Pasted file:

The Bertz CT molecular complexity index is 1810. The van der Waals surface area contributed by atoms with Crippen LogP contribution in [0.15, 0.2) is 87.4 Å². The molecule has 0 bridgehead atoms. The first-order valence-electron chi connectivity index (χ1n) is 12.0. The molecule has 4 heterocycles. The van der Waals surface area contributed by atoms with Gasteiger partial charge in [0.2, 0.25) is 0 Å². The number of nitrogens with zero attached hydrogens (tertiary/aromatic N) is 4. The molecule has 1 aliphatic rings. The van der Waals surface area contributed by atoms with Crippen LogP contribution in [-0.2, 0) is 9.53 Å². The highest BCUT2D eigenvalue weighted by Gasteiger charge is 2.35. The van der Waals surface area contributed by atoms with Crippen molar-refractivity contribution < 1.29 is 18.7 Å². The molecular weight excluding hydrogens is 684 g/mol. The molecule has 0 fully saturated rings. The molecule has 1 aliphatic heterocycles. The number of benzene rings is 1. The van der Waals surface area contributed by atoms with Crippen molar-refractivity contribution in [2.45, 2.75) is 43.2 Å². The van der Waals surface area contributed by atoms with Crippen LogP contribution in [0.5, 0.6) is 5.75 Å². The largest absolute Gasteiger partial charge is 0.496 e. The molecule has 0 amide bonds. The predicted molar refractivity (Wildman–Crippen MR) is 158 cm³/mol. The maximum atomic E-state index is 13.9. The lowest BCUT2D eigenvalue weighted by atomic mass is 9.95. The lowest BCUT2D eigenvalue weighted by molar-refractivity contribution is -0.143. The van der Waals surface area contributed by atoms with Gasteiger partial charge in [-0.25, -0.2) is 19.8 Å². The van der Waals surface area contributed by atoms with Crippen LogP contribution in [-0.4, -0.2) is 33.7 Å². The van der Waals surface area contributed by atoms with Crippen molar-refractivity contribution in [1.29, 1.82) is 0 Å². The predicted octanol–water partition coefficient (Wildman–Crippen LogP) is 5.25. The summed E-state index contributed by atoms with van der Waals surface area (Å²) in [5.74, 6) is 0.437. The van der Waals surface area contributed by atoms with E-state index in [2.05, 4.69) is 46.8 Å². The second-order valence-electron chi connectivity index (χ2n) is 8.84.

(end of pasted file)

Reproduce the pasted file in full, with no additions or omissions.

The Bertz CT molecular complexity index is 1810. The van der Waals surface area contributed by atoms with Crippen LogP contribution in [0.15, 0.2) is 87.4 Å². The molecule has 0 bridgehead atoms. The first-order valence-electron chi connectivity index (χ1n) is 12.0. The molecule has 4 heterocycles. The van der Waals surface area contributed by atoms with Gasteiger partial charge in [0.2, 0.25) is 0 Å². The number of nitrogens with zero attached hydrogens (tertiary/aromatic N) is 4. The molecule has 1 aliphatic rings. The van der Waals surface area contributed by atoms with Crippen LogP contribution in [-0.2, 0) is 9.53 Å². The highest BCUT2D eigenvalue weighted by Gasteiger charge is 2.35. The van der Waals surface area contributed by atoms with Crippen molar-refractivity contribution < 1.29 is 18.7 Å². The molecular weight excluding hydrogens is 684 g/mol. The molecule has 0 fully saturated rings. The molecule has 1 aliphatic heterocycles. The number of benzene rings is 1. The van der Waals surface area contributed by atoms with Crippen molar-refractivity contribution in [2.45, 2.75) is 43.2 Å². The van der Waals surface area contributed by atoms with Crippen LogP contribution in [0.5, 0.6) is 5.75 Å². The largest absolute Gasteiger partial charge is 0.496 e. The molecule has 0 amide bonds. The predicted molar refractivity (Wildman–Crippen MR) is 158 cm³/mol. The maximum atomic E-state index is 13.9. The lowest BCUT2D eigenvalue weighted by atomic mass is 9.95. The lowest BCUT2D eigenvalue weighted by molar-refractivity contribution is -0.143. The van der Waals surface area contributed by atoms with Gasteiger partial charge in [-0.25, -0.2) is 19.8 Å². The van der Waals surface area contributed by atoms with Crippen LogP contribution in [-0.4, -0.2) is 33.7 Å². The van der Waals surface area contributed by atoms with Crippen molar-refractivity contribution in [1.29, 1.82) is 0 Å². The predicted octanol–water partition coefficient (Wildman–Crippen LogP) is 5.25. The summed E-state index contributed by atoms with van der Waals surface area (Å²) in [5.74, 6) is 0.437. The van der Waals surface area contributed by atoms with E-state index in [2.05, 4.69) is 46.8 Å². The second-order valence-electron chi connectivity index (χ2n) is 8.84.